Abstract: Background and objective Treating airway fistulas, including esophagorespiratory fistulas (ERFs), bronchopleural fistulas (BPFs), and tracheomediastinal fistulas (TMFs), is difficult. The aim of this study is to evaluate the safety and clinical efficacy of metallic covered Z-type stents (CZTS) for the treatment of airway fistulas through bronchoscopy or fluroscopy. Methods Thirty-eight patients with fistulas between the esophagus, mediastina, and airways (32 ERFs, 5 BPFs, and 1 TMF) were retrospectively reviewed after treatment with covered metallic esophageal and airway stents. The fistulas were caused by esophageal (n=26), bronchogenic (n=11), and thyroid (n=1) carcinomas. Results Forty-six fistulas were found in 38 patients. The fistula size ranged from 0.5 cm to 7.0 cm. Forty airway covered metal stents (24 Y-type, 8 L-type, and 8 I-type) and 24 esophageal metal stents were placed. Complete responses to the sealing effects of fistulas were noted in 4.3% of all the fistulas, 60.9% showed complete clinical responses, 23.9% showed partial responses, and 10.9% showed no response. An effectivity rate of 89.1% was observed, and the median survival duration of all patients was 5 months. Conclusion The use of CZTS appears to be safe and feasible for the palliative treatment of ERFs, BPFs, and TMFs. Airway stent placement is recommended for patients with ERF. In the event that airway stents fail, esophageal stents should be given. Airway bifurcation stents were observed to be especially suitable for the sealing of fistulas near the trachea carina.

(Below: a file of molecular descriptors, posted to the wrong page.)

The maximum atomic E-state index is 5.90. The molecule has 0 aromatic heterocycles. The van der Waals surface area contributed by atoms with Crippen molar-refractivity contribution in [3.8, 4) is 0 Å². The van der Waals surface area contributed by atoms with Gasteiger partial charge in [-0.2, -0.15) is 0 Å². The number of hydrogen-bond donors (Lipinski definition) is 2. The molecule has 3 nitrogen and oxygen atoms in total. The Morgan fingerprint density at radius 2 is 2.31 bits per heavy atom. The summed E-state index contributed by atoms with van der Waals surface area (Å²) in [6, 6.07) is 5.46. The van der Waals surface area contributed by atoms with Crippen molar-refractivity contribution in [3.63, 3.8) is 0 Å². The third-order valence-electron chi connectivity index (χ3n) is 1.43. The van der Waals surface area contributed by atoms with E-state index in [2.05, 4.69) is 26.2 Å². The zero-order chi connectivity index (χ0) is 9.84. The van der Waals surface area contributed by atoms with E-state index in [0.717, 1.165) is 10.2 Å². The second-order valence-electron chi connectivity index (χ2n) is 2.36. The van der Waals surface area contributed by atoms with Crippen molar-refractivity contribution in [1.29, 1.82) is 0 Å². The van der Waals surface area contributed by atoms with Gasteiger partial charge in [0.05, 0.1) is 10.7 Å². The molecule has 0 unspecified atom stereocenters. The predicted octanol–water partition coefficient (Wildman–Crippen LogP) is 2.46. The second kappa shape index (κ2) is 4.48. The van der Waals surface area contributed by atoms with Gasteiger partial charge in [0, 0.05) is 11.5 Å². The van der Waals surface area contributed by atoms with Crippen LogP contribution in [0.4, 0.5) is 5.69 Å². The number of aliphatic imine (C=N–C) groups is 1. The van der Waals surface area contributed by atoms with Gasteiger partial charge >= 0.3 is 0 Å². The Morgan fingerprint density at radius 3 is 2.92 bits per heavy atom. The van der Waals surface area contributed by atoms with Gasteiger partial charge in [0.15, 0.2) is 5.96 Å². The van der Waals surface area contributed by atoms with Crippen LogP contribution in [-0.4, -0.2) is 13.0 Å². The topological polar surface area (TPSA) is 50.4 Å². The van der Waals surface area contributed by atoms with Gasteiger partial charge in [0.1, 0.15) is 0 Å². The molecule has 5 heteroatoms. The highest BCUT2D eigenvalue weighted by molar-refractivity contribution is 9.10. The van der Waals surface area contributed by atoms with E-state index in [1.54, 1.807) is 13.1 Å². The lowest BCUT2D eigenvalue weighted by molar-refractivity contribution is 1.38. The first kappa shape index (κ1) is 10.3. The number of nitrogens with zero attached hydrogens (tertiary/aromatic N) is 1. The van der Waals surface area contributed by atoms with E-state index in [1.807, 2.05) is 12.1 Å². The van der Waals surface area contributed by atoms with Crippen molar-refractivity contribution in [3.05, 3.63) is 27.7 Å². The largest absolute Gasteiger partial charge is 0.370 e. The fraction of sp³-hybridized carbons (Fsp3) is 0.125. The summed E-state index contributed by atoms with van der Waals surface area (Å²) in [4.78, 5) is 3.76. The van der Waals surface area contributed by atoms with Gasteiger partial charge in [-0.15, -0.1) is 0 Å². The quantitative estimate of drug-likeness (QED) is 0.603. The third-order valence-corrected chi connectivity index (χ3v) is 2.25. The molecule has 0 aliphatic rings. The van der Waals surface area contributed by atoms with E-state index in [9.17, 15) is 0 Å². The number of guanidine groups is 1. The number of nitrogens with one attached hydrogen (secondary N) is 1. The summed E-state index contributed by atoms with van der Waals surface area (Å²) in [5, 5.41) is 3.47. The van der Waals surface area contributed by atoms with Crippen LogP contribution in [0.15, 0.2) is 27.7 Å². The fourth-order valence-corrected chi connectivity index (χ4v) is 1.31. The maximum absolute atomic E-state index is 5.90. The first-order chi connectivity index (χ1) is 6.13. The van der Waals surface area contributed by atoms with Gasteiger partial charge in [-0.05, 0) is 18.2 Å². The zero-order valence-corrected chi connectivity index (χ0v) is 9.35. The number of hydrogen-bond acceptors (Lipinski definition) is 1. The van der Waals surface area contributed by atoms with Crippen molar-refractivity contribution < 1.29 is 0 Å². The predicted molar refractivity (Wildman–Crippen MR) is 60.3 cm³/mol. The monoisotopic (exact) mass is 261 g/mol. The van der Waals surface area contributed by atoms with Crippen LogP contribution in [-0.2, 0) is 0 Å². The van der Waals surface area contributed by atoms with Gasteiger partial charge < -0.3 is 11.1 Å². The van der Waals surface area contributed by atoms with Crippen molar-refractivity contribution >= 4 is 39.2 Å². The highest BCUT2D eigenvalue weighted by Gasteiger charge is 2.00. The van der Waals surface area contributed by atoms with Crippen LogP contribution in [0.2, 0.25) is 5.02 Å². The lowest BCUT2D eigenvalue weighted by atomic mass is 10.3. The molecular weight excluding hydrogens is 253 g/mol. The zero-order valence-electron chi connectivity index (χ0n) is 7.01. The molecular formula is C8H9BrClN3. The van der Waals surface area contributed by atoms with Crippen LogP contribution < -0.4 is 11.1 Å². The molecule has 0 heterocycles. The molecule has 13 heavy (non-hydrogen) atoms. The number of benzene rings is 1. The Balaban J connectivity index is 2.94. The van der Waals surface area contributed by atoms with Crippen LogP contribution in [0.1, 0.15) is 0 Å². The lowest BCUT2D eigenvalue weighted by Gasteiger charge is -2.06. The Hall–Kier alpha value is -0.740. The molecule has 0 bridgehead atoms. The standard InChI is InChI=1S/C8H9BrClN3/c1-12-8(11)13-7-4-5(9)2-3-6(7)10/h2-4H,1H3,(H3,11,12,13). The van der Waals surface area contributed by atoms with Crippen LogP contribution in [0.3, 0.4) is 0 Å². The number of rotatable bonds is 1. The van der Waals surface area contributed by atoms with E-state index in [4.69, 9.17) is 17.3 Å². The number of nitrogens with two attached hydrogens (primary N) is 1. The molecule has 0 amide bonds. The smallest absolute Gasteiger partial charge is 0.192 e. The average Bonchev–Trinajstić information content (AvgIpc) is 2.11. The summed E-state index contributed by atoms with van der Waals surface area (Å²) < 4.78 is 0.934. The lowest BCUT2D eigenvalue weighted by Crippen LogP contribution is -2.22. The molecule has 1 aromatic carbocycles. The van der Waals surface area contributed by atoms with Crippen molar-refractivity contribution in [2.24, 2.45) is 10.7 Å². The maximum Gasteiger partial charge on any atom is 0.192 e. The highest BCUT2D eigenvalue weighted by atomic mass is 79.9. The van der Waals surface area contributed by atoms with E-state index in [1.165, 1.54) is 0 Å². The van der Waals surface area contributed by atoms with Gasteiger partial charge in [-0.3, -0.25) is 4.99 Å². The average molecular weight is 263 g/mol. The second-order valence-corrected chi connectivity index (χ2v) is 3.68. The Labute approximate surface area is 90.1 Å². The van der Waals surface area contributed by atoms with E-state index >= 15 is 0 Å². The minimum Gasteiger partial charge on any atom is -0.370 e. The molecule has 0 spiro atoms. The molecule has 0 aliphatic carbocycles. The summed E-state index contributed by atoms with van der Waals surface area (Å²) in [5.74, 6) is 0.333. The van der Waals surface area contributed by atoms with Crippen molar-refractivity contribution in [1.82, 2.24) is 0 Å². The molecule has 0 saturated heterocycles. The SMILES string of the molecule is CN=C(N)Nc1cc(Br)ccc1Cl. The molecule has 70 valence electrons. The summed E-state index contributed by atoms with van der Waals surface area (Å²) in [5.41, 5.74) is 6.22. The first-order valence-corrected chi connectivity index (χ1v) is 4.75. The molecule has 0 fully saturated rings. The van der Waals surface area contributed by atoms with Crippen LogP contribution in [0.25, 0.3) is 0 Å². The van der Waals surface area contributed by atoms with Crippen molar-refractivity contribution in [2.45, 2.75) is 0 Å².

Efeitos a curto prazo de "stents" n?o recobertos e recobertos com politetrafluoroetileno em aorta de suínos: um modelo experimental
Grüdtner, Marco Aurélio;Pereira, Adamastor Humberto;Costa, Luiz Francisco Machado da;Souza, Gilberto Gon?alves de;Argenta, Rodrigo;Longhi, Joel Alex;
Acta Cirurgica Brasileira , 2004, DOI: 10.1590/S0102-86502004000200008